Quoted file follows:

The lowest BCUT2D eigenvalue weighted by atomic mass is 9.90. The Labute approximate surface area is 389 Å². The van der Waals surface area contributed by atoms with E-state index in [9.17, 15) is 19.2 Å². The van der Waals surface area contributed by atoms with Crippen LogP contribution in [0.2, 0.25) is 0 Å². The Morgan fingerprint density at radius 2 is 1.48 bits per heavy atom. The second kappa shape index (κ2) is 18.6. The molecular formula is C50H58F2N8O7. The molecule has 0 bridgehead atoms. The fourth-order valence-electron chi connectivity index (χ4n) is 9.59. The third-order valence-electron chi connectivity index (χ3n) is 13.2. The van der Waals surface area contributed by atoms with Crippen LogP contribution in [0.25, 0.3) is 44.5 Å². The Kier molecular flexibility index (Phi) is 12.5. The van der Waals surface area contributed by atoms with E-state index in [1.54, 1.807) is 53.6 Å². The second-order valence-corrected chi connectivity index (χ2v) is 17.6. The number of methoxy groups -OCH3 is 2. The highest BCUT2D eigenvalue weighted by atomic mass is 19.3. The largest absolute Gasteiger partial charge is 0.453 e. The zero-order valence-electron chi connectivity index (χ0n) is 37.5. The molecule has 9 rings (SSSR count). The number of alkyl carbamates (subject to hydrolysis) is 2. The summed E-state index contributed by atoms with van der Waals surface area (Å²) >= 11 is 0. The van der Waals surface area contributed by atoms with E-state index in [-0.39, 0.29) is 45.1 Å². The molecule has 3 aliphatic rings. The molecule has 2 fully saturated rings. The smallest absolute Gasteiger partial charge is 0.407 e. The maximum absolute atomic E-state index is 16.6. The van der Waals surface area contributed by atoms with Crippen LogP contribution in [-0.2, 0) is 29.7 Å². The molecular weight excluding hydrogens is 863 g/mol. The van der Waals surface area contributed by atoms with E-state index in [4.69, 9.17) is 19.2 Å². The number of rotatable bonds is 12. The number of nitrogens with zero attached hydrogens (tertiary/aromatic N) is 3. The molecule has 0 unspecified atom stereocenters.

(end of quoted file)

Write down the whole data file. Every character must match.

The lowest BCUT2D eigenvalue weighted by atomic mass is 9.90. The Labute approximate surface area is 389 Å². The van der Waals surface area contributed by atoms with E-state index in [9.17, 15) is 19.2 Å². The van der Waals surface area contributed by atoms with Crippen LogP contribution in [0.2, 0.25) is 0 Å². The Morgan fingerprint density at radius 2 is 1.48 bits per heavy atom. The second kappa shape index (κ2) is 18.6. The molecular formula is C50H58F2N8O7. The molecule has 0 bridgehead atoms. The fourth-order valence-electron chi connectivity index (χ4n) is 9.59. The third-order valence-electron chi connectivity index (χ3n) is 13.2. The van der Waals surface area contributed by atoms with Crippen LogP contribution in [0.25, 0.3) is 44.5 Å². The Kier molecular flexibility index (Phi) is 12.5. The van der Waals surface area contributed by atoms with E-state index in [1.54, 1.807) is 53.6 Å². The second-order valence-corrected chi connectivity index (χ2v) is 17.6. The number of methoxy groups -OCH3 is 2. The highest BCUT2D eigenvalue weighted by atomic mass is 19.3. The largest absolute Gasteiger partial charge is 0.453 e. The zero-order valence-electron chi connectivity index (χ0n) is 37.5. The molecule has 9 rings (SSSR count). The number of alkyl carbamates (subject to hydrolysis) is 2. The summed E-state index contributed by atoms with van der Waals surface area (Å²) >= 11 is 0. The van der Waals surface area contributed by atoms with E-state index in [-0.39, 0.29) is 45.1 Å². The molecule has 3 aliphatic rings. The molecule has 2 fully saturated rings. The smallest absolute Gasteiger partial charge is 0.407 e. The maximum absolute atomic E-state index is 16.6. The van der Waals surface area contributed by atoms with Crippen LogP contribution in [-0.2, 0) is 29.7 Å². The molecular weight excluding hydrogens is 863 g/mol. The van der Waals surface area contributed by atoms with E-state index in [4.69, 9.17) is 19.2 Å². The number of rotatable bonds is 12. The number of nitrogens with zero attached hydrogens (tertiary/aromatic N) is 3. The molecule has 0 unspecified atom stereocenters.